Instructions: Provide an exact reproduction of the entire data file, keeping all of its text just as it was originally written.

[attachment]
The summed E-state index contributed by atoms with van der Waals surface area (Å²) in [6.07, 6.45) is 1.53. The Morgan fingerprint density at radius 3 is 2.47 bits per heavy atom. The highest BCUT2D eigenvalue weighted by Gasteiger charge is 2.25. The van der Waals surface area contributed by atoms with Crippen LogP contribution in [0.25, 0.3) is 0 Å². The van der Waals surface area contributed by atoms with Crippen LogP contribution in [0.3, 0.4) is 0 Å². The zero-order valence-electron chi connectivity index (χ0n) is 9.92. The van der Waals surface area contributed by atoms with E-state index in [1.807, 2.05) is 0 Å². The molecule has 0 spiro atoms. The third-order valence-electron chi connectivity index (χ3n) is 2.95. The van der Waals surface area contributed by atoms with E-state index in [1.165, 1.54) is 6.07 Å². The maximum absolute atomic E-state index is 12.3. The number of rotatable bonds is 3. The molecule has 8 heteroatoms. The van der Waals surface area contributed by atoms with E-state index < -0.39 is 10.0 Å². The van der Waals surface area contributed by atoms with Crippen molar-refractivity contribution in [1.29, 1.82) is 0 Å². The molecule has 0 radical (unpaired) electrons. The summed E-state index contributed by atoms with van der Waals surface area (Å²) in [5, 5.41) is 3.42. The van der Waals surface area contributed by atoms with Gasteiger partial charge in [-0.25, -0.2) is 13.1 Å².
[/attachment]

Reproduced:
The summed E-state index contributed by atoms with van der Waals surface area (Å²) in [6.07, 6.45) is 1.53. The Morgan fingerprint density at radius 3 is 2.47 bits per heavy atom. The highest BCUT2D eigenvalue weighted by Gasteiger charge is 2.25. The van der Waals surface area contributed by atoms with Crippen LogP contribution in [0.25, 0.3) is 0 Å². The van der Waals surface area contributed by atoms with Crippen LogP contribution in [0.3, 0.4) is 0 Å². The zero-order valence-electron chi connectivity index (χ0n) is 9.92. The van der Waals surface area contributed by atoms with E-state index in [1.807, 2.05) is 0 Å². The molecule has 0 spiro atoms. The third-order valence-electron chi connectivity index (χ3n) is 2.95. The van der Waals surface area contributed by atoms with E-state index in [1.165, 1.54) is 6.07 Å². The maximum absolute atomic E-state index is 12.3. The number of rotatable bonds is 3. The molecule has 8 heteroatoms. The van der Waals surface area contributed by atoms with E-state index < -0.39 is 10.0 Å². The van der Waals surface area contributed by atoms with Crippen molar-refractivity contribution in [1.29, 1.82) is 0 Å². The molecule has 0 radical (unpaired) electrons. The summed E-state index contributed by atoms with van der Waals surface area (Å²) in [5, 5.41) is 3.42. The van der Waals surface area contributed by atoms with Gasteiger partial charge in [-0.25, -0.2) is 13.1 Å².